Aggregates for Hot Mix Asphalt
(Second in a series about quality measures.)
By Timothy R. Murphy, P.E. and Amanda L. Murphy
As our roads have changed over the years, our road-building abilities have adapted. Contractor capabilities have improved over time to fit these needs, incorporating advanced technology, higher quality control standards and new specifications to improve safety, efficiency and value. In the process of road-building, the journey begins with aggregates.
When agencies engage contractors to build hot mix asphalt (HMA) projects, quite often they are being built as Percent Within Limits (PWL) projects. With this change to statistically-based payment schedules, the aggregate supplier has become even more actively engaged in the bidding and building processes.
Consistency of the aggregate materials, required to make the contract a success, is paramount. Material suppliers will be paid less for an inconsistent product because, as the FHWA describes a Quality Assurance Program, “confidence that a product or facility will perform satisfactorily in service” is the basis of payment. Material found to be non-compliant will not be allowed for use in the roadway; the agency will not pay the contractor; and the contractor will not pay the aggregate producer.
Before an aggregate is considered for use on an agency project, whether it is for aggregate base, HMA, or Portland cement concrete (PCC), the quality of the mined materials must go through rigorous agency evaluation to determine a variety of qualitative measures, including:
- Safety – Friction testing
- Angularity – Fractured-face testing
- Hardness – LA Abrasion test
- Durability – Soundness
- Absorption – Specific Gravity.
During the aggregate design phase, input from customers, marketing and those who manufacturer HMA is vital. In the first article of this series, we discussed the importance of product Total Quality Management (TQM) as it applies to Historical Analysis, Specification Integrity and People/Production Effectiveness. For TQM to work, it is important to realize that coarse and fine aggregates must be consistently well-graded and handled properly from the fire-in-the hole phase through stockpile load out.
Building a Team
When the asphalt industry set out to improve controls and automation in conjunction with the roll-out of Superpave, the initial response from the quarries was, “We’re not going to slow down our production or make any other expensive changes to our world.”
“As that attitude changed and quarries realized these specifications were here to stay, they got busy producing the materials the HMA facilities needed to make consistent hot mix asphalt,” says Matt Kinsella, Director of Operations at Wolf Paving of Oconomowoc, Wisconsin.
Stone for the Customer
Because we work in an industry that is aware of the need for continual improvement of quality, to simply “make stone” is no longer the quarry mantra. “Make stone for the customer” is a more accurate motto. Tell your customer what your needs are up front to ensure that your productivity and reputation are not compromised and that profits will remain stable for both parties.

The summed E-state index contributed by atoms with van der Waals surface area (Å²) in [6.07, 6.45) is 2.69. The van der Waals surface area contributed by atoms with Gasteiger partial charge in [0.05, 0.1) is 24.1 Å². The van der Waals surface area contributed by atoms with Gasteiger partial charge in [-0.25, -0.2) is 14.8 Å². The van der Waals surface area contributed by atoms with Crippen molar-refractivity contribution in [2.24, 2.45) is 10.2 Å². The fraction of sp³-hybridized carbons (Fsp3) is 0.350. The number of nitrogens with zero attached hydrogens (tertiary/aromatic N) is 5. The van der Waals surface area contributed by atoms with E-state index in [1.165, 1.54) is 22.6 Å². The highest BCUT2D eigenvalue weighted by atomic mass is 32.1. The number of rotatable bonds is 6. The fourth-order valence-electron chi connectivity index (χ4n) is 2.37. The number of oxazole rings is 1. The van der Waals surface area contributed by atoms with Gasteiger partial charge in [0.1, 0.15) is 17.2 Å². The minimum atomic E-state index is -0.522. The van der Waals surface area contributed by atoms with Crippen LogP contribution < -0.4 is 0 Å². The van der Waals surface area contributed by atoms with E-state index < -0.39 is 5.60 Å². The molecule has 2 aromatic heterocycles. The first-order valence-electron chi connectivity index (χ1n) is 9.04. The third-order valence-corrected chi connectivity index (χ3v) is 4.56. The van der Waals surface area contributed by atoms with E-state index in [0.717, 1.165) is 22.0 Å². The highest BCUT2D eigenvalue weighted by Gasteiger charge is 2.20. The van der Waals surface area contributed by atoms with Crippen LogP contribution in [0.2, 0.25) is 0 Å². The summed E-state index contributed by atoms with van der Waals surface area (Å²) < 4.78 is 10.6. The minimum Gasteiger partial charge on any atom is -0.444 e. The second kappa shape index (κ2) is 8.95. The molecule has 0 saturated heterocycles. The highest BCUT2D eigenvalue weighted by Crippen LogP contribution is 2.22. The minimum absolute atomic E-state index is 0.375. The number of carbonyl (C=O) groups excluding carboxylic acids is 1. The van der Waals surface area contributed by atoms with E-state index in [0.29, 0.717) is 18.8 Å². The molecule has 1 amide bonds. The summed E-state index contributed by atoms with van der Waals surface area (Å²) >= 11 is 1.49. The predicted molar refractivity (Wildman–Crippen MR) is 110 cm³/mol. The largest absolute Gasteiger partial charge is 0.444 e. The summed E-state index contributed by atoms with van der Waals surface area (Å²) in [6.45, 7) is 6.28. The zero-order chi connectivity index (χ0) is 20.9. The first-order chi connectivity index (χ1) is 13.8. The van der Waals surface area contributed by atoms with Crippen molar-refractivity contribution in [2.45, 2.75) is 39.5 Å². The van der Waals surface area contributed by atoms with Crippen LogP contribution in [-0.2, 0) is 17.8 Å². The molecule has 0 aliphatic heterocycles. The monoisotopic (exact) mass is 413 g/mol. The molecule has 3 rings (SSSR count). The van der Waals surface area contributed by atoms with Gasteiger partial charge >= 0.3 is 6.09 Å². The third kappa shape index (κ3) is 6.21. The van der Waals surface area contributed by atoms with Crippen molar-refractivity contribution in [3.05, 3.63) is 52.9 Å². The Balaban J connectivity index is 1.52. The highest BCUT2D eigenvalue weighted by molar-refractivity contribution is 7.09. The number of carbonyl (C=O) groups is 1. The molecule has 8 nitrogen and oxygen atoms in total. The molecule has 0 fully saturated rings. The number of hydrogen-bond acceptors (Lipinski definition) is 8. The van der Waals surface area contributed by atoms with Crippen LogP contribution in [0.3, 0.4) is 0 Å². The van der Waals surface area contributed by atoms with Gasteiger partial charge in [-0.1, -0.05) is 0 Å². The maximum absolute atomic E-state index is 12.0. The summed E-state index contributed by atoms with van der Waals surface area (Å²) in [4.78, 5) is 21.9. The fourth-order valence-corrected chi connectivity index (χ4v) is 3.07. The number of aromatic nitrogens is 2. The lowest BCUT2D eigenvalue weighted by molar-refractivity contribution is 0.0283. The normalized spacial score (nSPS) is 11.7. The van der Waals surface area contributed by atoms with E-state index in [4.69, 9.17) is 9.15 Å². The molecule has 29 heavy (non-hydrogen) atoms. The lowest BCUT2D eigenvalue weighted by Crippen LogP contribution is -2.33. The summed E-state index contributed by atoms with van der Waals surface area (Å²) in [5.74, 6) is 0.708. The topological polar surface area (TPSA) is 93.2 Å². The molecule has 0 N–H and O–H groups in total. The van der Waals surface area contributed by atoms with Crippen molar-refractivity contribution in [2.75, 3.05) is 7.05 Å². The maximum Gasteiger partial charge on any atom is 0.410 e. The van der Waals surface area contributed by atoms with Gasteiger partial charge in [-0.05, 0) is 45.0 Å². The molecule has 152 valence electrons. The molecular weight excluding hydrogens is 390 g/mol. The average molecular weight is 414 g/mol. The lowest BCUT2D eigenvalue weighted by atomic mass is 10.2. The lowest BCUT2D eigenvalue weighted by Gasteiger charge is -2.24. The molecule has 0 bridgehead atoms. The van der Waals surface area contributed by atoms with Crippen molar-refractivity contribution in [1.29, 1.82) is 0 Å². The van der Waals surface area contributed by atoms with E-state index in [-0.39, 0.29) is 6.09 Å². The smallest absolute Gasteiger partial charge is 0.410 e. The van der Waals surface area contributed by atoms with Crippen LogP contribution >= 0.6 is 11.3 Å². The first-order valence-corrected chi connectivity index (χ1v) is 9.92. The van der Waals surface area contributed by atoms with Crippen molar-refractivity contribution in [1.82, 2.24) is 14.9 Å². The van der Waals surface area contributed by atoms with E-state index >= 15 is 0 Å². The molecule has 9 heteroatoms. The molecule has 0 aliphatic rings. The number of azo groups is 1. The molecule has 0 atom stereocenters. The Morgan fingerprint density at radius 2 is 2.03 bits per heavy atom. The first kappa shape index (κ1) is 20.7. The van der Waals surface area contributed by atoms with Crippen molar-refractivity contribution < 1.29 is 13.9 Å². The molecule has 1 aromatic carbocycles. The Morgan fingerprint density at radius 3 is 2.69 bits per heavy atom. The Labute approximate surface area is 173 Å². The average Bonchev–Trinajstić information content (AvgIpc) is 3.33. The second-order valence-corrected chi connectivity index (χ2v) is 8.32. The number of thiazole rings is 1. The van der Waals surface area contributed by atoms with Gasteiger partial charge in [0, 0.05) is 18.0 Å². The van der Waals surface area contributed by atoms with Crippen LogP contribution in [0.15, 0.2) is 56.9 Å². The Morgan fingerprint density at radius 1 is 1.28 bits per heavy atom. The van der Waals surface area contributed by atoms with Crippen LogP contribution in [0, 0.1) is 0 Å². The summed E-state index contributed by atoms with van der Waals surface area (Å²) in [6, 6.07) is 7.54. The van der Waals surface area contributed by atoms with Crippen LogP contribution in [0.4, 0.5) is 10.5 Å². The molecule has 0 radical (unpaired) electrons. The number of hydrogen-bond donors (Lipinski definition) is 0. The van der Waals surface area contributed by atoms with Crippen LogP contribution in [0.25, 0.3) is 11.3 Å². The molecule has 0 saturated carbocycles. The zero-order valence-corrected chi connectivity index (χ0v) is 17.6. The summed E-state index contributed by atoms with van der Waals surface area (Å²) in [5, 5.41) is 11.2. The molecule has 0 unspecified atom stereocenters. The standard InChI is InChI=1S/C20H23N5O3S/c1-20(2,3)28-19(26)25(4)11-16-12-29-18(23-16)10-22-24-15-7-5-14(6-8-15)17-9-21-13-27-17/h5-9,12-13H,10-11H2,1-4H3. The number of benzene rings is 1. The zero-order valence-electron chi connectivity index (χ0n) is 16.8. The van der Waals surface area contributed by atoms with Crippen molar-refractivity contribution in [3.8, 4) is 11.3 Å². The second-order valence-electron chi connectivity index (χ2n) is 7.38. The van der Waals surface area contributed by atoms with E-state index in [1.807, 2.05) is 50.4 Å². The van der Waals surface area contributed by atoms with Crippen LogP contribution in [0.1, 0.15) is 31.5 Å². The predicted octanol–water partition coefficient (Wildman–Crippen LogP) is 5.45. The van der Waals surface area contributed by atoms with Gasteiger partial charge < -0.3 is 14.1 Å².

Ask your customer to become your partner each new construction season. Identify your production goals and let your customer know you can deliver these goals throughout the construction season.
Recycle, Recycle, Recycle
Recycling is a bustling industry that has grown ever since the first HMA recycling project back in the 1970s. Today there is a renewed effort to grow the asphalt recycling program in the USA because it is economically practical and environmentally prudent. Agencies are committed to increasing the use of RAP successfully through proper engineering and production controls. Volumetric, aggregate and asphalt characteristics must meet or exceed the current specification requirements.
RAP consistency is important since it includes coarse, intermediate and fine particles throughout. Chris Holman, owner of Holman Consulting, describes the process as “crushing to fit the design instead of designing to fit the crush.” This is a critical approach to successful RAP use and HMA production.”
Recycled material must exhibit the desired engineering characteristics of consistently satisfying specification requirements. The material should provide an acceptable level of performance, be economically competitive with available materials, and be as consistent as virgin materials, aggregate from a quarry and asphalt from a refinery.
Consistency comes from knowledge of crushing and screening practices, building stockpiles and load-out procedures. For example, experienced contractors have realized that establishing a ½-inch top size produces a more consistent recycled product.
Reaching the Destination
As famed quality control expert Dr. W. Edwards Deming would say, “Quality is not so much an outcome as a never-ending process of continually improving the quality of what you produce.” This means that the work teams at the quarry need to inspect the yard daily, check the pile, and check primary, secondary and tertiary crushing and screening units often. Observing end-loader movements, as well as stockpiling and load-out techniques, is also necessary. It is particularly important to check screens for blinding, holes, slope and overall efficiency.
Inventory management is an essential part of the quarry’s success. Adequate inventory is as important as randomly grabbing aggregate samples and checking for consistent gradations. The entire process is part of the journey that improves the quality of pavements for agencies and our fellow travelers.
In the third installment in this series, we will discuss the HMA manufacturing facility and workmanship. You guessed it; we’ll be talking more about aggregates, asphalt and recycling throughout.
Tim Murphy is president of Murphy Pavement Technology, Inc. Amanda Murphy is a technical writer for Applied Pavement Technology, Inc.